This Easter, St Andrew’s Cathedral in Sydney had the privilege of broadcasting an Easter ‘service’ on national television. We were given 44 minutes for a one hour program that would include advertising. As it turned out the ads were frequent, and more than one person contacted the Cathedral to express their disappointment with the content of the ads.
The first commercial was for ‘dial a psychic’—a steal at $1.99 for a phone consultation! Other ‘sponsors’ included life insurers, a well known Australian children’s charity and, of course, the Nine Network itself—promoting some of its content for ‘mature’ viewers.
It was first annoying, then humorous. … The kaleidoscope of messaging typified the struggle to communicate the gospel amid the myriad voices in the market place of ideas.
It was first annoying, then humorous. I doubt that the editors were being deliberately provocative or disrespectful. But the kaleidoscope of messaging typified the struggle to communicate the gospel amid the myriad voices in the market place of ideas. They seemed to give a window on the spiritual battle for hearts fashioned by God to know, love, serve and enjoy him but which are instead distracted, anxious, ignorant and lost.
There’s no doubt that the placement of commercials throughout the one hour broadcast meant that the ‘flow’ of the service was disrupted in a way that is inconsistent with the purpose of Christian gatherings—to hear the word of God and respond together in song, prayer, mutual encouragement and service. But, let’s face it, a TV broadcast is not a Christian gathering. While we certainly hoped that many Christians would tune in and be encouraged by the broadcast, we were not under any illusion that we were in church, but rather, the ‘public square’. We were not welcoming viewers into the Cathedral, viewers were welcoming us into their living rooms.
The strongest precedent I can think for this is Paul’s speech (not sermon) offered in the forum of Athens in Acts 17. In that context, the gospel of the risen Christ was not a privileged message—less privileged in many ways than it is in contemporary Australia. I doubt that Paul was the only speaker. There may have been many voices speaking at the same time. Probably hearers wandered around the forum, dipping in and out as the rhetoric of the orators caught, held and then lost their interest.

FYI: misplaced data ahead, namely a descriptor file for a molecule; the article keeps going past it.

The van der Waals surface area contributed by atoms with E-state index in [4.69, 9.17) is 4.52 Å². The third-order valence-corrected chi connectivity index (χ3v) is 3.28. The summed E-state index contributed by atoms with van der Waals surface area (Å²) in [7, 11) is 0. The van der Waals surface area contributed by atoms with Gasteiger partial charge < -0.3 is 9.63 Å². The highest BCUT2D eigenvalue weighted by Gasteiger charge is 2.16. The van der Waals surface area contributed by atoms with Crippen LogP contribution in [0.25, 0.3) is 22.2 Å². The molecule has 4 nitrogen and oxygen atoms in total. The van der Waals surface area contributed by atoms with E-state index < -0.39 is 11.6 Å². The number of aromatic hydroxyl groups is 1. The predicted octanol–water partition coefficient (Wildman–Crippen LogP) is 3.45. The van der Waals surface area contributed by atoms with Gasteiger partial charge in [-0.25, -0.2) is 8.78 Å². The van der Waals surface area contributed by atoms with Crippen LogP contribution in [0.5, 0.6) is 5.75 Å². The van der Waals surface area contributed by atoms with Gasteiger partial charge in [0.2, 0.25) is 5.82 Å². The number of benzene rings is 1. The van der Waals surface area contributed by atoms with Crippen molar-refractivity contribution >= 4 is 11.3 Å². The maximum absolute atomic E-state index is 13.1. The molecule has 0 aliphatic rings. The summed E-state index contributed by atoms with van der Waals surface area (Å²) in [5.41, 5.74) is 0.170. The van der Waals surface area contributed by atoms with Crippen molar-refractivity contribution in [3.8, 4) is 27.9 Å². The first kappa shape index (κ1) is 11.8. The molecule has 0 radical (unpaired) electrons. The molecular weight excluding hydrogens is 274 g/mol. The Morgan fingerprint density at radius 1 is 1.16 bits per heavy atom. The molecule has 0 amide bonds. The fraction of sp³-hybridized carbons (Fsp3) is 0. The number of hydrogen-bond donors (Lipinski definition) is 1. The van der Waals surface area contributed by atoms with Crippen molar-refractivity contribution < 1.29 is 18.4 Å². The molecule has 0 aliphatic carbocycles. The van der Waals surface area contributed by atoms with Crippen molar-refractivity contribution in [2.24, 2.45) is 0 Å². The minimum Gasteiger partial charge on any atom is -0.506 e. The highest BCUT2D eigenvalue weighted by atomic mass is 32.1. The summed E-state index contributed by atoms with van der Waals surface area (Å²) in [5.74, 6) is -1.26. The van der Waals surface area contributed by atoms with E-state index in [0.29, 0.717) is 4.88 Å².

Some thought he was a ‘babbler’, some thought he was an advocate of ‘foreign gods’. No privilege, no special deference, no captive audience. But he preached that God ‘has set a day when he will judge the world by the man he has appointed—giving proof of this by raising him from the dead’ (Acts 17:31). And, as Luke records, although ‘some sneered’, others wanted to hear him again and ‘some believed.’
No privilege, no special deference, no captive audience. But … as Luke records, although ‘some sneered’, others wanted to hear him again and ‘some believed.’
So, despite the challenges, we are delighted to have been given an opportunity to broadcast on Easter Day. In these days of the Coronavirus ‘lockdown’, we have been excited to hear anecdotal evidence that some who are not yet followers of Jesus are turning online to discover more about him. Wonderfully, on Easter Day, we had a chance to be a part of that; to speak the truth in the modern forum with all its confusion, distraction and error.
I pray that the Lord, by the power of his Spirit, would bless the faithful preaching of his word as he did in Paul’s day; that he would bring many to repentance and faith in his Son. I am prayerfully anticipating the testimonies months from now, that begin with the words, ‘During the coronavirus emergency, I decided to check out my local church online …’